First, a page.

Ugandans have been ranked as the laziest people in East Africa with the lowest labour productivity in terms of value-added per worker.

A 2016 survey on executive performance in the region, by Dr Norah Njuba an organisational development consultant showed that Ugandans’ poor performance is fueled by poor work ethics and socio-cultural factors such as, disabling beliefs, executive perception about themselves and about their leaders, and lack of a sense of urgency.

According to Dr Njuba, there are several inconsistencies in the labor market, for example, employers are demanding higher efficiency and productivity and yet the work-place is awash with highly qualified but non-performing staff. Another inconsistency is that there has been so much capacity building over the past 20 years yet productivity at the shop-floor has not changed and so there is mounting disenchantment with the Ugandan work culture and ethic.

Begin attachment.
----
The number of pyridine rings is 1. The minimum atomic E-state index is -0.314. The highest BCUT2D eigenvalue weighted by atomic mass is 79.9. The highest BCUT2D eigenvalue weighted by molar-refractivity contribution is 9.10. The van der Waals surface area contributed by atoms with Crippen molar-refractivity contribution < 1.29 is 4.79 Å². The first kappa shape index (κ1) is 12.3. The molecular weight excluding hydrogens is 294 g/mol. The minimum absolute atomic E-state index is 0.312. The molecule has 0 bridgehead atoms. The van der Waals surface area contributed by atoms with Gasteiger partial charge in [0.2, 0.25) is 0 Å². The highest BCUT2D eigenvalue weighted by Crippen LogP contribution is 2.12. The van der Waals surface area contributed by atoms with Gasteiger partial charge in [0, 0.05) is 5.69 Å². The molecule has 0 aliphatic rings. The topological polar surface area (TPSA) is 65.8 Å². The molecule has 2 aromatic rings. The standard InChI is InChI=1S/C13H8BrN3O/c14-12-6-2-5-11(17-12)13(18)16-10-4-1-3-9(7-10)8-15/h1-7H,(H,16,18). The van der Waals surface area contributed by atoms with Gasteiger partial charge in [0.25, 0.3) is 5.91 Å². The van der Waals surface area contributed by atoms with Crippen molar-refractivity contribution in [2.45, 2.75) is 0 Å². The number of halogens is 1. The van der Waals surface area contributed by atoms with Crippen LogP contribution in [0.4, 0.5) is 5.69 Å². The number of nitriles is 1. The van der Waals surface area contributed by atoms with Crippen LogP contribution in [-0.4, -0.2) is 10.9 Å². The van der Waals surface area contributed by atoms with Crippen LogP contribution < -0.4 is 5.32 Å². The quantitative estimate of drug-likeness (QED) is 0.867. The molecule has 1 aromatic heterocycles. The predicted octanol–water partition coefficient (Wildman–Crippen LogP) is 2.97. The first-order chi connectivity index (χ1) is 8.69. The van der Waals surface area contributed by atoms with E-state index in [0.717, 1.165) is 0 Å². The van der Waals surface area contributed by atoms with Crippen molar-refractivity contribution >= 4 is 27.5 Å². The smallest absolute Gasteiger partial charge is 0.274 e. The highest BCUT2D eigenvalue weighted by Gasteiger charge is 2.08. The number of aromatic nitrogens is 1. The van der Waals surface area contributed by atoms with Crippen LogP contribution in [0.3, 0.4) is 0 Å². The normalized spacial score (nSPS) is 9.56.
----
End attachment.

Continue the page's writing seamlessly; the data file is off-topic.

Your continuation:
She added that there is a disconnect between what employers and the market is looking for and what the products of our school systems are offering.

According to Daily monitor, this is not the first indictment on the workforce of the country. The World Economic Forum (WEF) has been ranking the country’s labour productivity among the bottom 25 out of 144 countries over the last five years. Also, the Global Competiveness Report (Schwab, 2014) indicated that compared to other countries in the East African region, Uganda has the lowest labour productivity. Closer to home, the Office of the Prime Minister in 2012 acknowledged that labour productivity is a major challenge.

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